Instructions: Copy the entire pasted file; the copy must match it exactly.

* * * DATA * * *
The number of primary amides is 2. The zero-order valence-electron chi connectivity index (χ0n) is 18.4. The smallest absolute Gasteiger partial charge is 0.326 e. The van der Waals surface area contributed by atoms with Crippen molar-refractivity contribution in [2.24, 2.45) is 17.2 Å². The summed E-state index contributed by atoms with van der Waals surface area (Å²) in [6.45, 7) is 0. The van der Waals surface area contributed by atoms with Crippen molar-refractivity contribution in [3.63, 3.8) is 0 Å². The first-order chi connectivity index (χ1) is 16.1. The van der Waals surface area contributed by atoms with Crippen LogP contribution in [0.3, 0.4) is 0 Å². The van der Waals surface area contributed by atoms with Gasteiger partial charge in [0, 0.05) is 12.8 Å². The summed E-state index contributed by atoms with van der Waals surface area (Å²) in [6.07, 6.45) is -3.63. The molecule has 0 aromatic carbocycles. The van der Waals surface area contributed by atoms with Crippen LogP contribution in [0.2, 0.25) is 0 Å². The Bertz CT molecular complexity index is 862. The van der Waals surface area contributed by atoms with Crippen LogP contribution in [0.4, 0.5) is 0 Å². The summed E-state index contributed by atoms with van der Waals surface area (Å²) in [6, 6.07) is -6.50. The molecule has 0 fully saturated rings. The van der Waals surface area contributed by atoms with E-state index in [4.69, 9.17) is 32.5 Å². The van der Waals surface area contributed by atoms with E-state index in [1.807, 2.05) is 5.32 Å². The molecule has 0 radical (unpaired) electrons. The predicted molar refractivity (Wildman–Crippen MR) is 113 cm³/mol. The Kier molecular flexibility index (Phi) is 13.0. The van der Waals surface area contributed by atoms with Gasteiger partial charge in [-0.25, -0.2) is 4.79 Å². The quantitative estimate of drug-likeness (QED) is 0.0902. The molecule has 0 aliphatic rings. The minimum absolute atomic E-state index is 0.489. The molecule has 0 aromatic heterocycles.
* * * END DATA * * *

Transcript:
The number of primary amides is 2. The zero-order valence-electron chi connectivity index (χ0n) is 18.4. The smallest absolute Gasteiger partial charge is 0.326 e. The van der Waals surface area contributed by atoms with Crippen molar-refractivity contribution in [2.24, 2.45) is 17.2 Å². The summed E-state index contributed by atoms with van der Waals surface area (Å²) in [6.45, 7) is 0. The van der Waals surface area contributed by atoms with Crippen molar-refractivity contribution in [3.63, 3.8) is 0 Å². The first-order chi connectivity index (χ1) is 16.1. The van der Waals surface area contributed by atoms with Crippen LogP contribution in [0.3, 0.4) is 0 Å². The van der Waals surface area contributed by atoms with Gasteiger partial charge in [0, 0.05) is 12.8 Å². The summed E-state index contributed by atoms with van der Waals surface area (Å²) in [6.07, 6.45) is -3.63. The molecule has 0 aromatic carbocycles. The van der Waals surface area contributed by atoms with Crippen LogP contribution in [0.2, 0.25) is 0 Å². The Bertz CT molecular complexity index is 862. The van der Waals surface area contributed by atoms with Crippen LogP contribution in [0.4, 0.5) is 0 Å². The summed E-state index contributed by atoms with van der Waals surface area (Å²) in [6, 6.07) is -6.50. The molecule has 0 fully saturated rings. The van der Waals surface area contributed by atoms with E-state index in [4.69, 9.17) is 32.5 Å². The van der Waals surface area contributed by atoms with E-state index in [1.807, 2.05) is 5.32 Å². The molecule has 0 radical (unpaired) electrons. The predicted molar refractivity (Wildman–Crippen MR) is 113 cm³/mol. The Kier molecular flexibility index (Phi) is 13.0. The van der Waals surface area contributed by atoms with Gasteiger partial charge in [-0.25, -0.2) is 4.79 Å². The quantitative estimate of drug-likeness (QED) is 0.0902. The molecule has 0 aliphatic rings. The minimum absolute atomic E-state index is 0.489. The molecule has 0 aromatic heterocycles.